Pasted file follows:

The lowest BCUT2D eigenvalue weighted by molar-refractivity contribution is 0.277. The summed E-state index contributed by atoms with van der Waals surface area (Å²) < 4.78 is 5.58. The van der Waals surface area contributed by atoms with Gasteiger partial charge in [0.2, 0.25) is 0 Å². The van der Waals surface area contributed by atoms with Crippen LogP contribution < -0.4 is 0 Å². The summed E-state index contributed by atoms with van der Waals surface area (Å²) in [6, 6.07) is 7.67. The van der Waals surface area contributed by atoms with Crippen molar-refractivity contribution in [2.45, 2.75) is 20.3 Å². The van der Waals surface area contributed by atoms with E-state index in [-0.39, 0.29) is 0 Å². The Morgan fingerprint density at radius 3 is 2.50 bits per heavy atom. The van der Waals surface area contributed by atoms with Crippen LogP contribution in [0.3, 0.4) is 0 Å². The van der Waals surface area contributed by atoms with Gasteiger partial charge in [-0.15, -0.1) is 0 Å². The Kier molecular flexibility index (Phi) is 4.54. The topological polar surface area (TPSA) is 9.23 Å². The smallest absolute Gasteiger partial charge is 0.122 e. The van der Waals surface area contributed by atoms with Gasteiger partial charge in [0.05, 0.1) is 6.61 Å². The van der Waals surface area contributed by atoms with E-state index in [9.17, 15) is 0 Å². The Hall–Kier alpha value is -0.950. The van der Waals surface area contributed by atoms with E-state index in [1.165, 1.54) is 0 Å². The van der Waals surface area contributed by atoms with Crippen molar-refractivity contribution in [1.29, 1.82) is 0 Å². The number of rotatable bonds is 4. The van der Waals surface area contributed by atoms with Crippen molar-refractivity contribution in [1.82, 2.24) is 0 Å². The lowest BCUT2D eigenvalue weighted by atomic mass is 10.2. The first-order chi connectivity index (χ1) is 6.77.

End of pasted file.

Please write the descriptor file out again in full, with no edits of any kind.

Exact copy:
The lowest BCUT2D eigenvalue weighted by molar-refractivity contribution is 0.277. The summed E-state index contributed by atoms with van der Waals surface area (Å²) < 4.78 is 5.58. The van der Waals surface area contributed by atoms with Gasteiger partial charge in [0.2, 0.25) is 0 Å². The van der Waals surface area contributed by atoms with Crippen LogP contribution < -0.4 is 0 Å². The summed E-state index contributed by atoms with van der Waals surface area (Å²) in [6, 6.07) is 7.67. The van der Waals surface area contributed by atoms with Crippen molar-refractivity contribution in [2.45, 2.75) is 20.3 Å². The van der Waals surface area contributed by atoms with E-state index in [-0.39, 0.29) is 0 Å². The Morgan fingerprint density at radius 3 is 2.50 bits per heavy atom. The van der Waals surface area contributed by atoms with Crippen LogP contribution in [0.3, 0.4) is 0 Å². The van der Waals surface area contributed by atoms with Gasteiger partial charge in [-0.15, -0.1) is 0 Å². The Kier molecular flexibility index (Phi) is 4.54. The topological polar surface area (TPSA) is 9.23 Å². The smallest absolute Gasteiger partial charge is 0.122 e. The van der Waals surface area contributed by atoms with Gasteiger partial charge in [0.05, 0.1) is 6.61 Å². The van der Waals surface area contributed by atoms with E-state index in [9.17, 15) is 0 Å². The Hall–Kier alpha value is -0.950. The van der Waals surface area contributed by atoms with E-state index in [1.165, 1.54) is 0 Å². The van der Waals surface area contributed by atoms with Crippen molar-refractivity contribution in [1.29, 1.82) is 0 Å². The number of rotatable bonds is 4. The van der Waals surface area contributed by atoms with Crippen molar-refractivity contribution in [1.82, 2.24) is 0 Å². The lowest BCUT2D eigenvalue weighted by atomic mass is 10.2. The first-order chi connectivity index (χ1) is 6.77.